Evidence of Undisclosed Related-Party Transactions With The CEO And Spending With “Friends” That Could Be Adverse To Shareholders’ Interest: CEO Dovigi has increased loans to GFL recently, which caused us to investigate his related party dealings. We find evidence that through his real estate holding company PJD Properties, he leases office space to GFL, and this fact was not properly disclosed to investors. In addition, we find that GFL leases a mansion in British Columbia from an employee that was acquired in an acquisition. We also heard from sources to “follow GFL’s green trucks” for clues as to where GFL might be spending in ways adverse to shareholders. This led us to Interior Motives Custom Upholstery where we found that GFL has commissioned fancy interior design work for its vehicles. These vanity projects add costs to shareholders with no addition to profits. In addition, we are concerned by GFL sending truck and heavy equipment refurbishment work to Campus Auto Collision, where Mr. Dovigi’s partner at Earthworx landed after pleading guilty to soil contamination, while charges were dropped against GFL. Campus Auto associates itself with individuals that appear to have had past legal issues.
CEO Lives A Large Life With A Side Hobby That Could Distract Him From Running GFL In Our View: CEO Dovigi is not shy about flaunting the wealth created from building GFL via aggressive acquisitions. He claims to buy a new car every 6 months, and the Company provides him a generous annual auto stipend and use of a Company jet. In addition, he has multiple vanity homes all across North America, and a super yacht we believe is named Lady Jorgia. CEO Dovigi is also known to develop properties as a side-venture, but these property development activities have in the past created lawsuits and community push back, notably in Muskoka. He also does not disclose his role at PJD Properties on his SEC-filed biography. Spruce Point believes shareholders would be better served if CEO Dovigi focused all his attention and effort on GFL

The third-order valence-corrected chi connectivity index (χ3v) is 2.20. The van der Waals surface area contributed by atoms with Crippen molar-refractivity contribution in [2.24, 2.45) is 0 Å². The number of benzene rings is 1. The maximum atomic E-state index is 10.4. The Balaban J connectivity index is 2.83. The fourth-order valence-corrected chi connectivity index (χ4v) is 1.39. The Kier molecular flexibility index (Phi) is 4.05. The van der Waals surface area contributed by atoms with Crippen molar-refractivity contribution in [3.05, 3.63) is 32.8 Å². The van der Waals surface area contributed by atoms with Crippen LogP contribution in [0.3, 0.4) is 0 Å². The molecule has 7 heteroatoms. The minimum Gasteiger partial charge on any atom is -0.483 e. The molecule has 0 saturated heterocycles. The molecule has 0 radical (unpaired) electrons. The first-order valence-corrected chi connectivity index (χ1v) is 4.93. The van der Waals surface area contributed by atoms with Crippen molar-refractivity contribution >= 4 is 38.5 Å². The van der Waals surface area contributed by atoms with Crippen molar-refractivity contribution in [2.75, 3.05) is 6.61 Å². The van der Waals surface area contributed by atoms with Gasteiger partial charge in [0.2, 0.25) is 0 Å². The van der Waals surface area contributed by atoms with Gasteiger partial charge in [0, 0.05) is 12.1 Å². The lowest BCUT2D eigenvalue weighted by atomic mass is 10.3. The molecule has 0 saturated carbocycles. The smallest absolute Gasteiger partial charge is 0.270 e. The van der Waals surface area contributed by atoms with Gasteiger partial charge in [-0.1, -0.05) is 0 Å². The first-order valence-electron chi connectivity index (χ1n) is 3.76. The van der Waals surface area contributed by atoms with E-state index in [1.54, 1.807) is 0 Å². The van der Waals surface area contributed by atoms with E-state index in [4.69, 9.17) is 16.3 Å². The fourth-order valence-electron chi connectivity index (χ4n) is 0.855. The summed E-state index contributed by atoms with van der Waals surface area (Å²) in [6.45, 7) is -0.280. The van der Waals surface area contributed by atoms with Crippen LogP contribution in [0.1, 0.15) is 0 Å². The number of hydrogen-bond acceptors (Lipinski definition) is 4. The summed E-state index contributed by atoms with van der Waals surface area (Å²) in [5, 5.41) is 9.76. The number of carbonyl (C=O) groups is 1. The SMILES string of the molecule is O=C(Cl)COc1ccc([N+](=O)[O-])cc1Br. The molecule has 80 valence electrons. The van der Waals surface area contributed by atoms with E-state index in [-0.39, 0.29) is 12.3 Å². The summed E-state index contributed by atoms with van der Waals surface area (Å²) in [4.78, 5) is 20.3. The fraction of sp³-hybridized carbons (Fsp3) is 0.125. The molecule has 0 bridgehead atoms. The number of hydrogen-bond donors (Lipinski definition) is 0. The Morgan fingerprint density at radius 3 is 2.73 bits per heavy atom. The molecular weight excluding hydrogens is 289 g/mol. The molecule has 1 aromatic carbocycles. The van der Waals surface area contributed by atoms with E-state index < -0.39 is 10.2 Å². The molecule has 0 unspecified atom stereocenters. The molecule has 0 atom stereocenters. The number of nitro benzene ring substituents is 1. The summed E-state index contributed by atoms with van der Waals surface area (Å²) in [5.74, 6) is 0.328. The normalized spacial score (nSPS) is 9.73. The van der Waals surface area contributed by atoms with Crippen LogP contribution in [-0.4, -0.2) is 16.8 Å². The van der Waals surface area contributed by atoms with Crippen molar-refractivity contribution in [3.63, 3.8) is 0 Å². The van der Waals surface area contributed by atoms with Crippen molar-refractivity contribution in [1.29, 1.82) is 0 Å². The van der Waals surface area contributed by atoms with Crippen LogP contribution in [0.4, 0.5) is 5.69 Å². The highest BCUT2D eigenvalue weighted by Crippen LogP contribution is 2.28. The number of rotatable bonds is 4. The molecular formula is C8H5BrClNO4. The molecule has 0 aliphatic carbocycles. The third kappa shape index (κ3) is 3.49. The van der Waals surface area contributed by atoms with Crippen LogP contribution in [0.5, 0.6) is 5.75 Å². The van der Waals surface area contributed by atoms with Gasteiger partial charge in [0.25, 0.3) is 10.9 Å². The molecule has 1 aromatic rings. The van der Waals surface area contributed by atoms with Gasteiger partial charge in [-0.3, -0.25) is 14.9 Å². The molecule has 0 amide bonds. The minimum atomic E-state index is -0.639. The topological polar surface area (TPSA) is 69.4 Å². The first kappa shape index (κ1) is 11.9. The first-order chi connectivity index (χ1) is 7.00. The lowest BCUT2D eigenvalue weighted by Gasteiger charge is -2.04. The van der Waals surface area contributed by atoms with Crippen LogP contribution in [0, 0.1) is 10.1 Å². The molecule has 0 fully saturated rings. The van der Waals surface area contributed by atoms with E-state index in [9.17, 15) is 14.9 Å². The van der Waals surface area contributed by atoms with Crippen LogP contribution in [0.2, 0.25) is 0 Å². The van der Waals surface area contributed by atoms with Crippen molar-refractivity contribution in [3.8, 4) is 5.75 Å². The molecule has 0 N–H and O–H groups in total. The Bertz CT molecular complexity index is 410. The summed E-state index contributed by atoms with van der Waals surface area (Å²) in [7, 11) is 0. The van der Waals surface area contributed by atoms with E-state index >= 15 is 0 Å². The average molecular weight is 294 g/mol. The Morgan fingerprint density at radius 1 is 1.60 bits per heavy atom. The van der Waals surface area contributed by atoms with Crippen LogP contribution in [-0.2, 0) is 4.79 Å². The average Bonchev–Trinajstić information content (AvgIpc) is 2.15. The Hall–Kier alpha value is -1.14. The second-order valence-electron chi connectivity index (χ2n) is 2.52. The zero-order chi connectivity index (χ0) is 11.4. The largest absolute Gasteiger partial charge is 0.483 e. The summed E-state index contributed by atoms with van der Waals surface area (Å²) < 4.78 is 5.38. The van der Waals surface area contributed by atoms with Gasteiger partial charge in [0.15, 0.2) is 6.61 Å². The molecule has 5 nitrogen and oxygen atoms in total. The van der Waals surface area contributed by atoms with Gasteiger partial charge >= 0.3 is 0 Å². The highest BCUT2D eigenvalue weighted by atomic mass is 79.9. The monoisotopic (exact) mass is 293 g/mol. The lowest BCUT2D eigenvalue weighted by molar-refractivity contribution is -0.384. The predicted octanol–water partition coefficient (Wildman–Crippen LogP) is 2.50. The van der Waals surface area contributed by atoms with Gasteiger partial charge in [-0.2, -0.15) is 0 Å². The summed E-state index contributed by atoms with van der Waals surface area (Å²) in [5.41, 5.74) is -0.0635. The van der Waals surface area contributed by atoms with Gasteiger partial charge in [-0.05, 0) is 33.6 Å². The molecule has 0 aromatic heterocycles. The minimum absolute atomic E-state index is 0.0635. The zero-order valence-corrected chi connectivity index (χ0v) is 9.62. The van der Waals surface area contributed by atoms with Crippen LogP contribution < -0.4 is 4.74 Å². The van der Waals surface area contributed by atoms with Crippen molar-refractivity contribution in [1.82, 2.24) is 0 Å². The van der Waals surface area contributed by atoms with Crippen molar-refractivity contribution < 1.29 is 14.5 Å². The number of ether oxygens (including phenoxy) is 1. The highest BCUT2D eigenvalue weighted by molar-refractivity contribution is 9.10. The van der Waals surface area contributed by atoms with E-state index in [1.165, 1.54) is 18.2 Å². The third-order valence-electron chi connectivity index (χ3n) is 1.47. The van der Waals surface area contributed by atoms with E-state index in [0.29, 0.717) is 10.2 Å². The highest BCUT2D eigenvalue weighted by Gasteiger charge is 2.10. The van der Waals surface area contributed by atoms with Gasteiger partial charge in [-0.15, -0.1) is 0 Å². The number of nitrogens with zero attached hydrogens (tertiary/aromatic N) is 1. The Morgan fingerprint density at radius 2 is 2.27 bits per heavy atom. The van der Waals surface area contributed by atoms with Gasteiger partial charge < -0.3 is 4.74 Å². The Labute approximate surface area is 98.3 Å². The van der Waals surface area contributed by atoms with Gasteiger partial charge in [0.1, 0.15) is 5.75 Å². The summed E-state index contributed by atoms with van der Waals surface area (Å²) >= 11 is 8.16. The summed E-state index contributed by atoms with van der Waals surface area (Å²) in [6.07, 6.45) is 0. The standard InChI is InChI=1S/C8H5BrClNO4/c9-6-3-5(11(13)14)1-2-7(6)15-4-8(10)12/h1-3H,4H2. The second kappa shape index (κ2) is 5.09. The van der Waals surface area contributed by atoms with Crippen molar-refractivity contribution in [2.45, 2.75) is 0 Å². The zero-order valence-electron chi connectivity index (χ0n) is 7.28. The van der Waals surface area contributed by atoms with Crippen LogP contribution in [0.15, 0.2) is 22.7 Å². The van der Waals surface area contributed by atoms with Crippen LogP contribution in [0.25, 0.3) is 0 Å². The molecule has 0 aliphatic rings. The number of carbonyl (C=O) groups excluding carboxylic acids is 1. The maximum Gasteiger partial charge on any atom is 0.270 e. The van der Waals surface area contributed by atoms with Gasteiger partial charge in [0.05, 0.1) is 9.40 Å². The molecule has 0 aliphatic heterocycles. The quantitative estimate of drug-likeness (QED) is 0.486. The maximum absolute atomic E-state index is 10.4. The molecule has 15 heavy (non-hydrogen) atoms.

Poor Board Composition; Two Audit Members Hide Connections To Controlling Shareholders Compromising Independence
In Our View: Spruce Point believes the current slate of “Independent” Directors are suspect. Mr. Nayar fails to include on his biography that he has received fees from BC Partners as an advisor, GFL’s largest control shareholder. Also, board member Mr. Guindi’s law firm received fees from BC Partners and Ontario Teachers’ Pension Plan. GFL does not compensate its directors with cash, they own no stock, and have an immaterial number of legacy options. More importantly, in our opinion, none of the current Independent Directors have any full-time operational experience in the waste management or environmentally sensitive industries critical to overseeing GFL’s business. As a result, we believe the Board is ill-equipped to best serve new shareholders and ensure that GFL is operating in compliance with stringent rules and regulations – a challenge for GFL historically.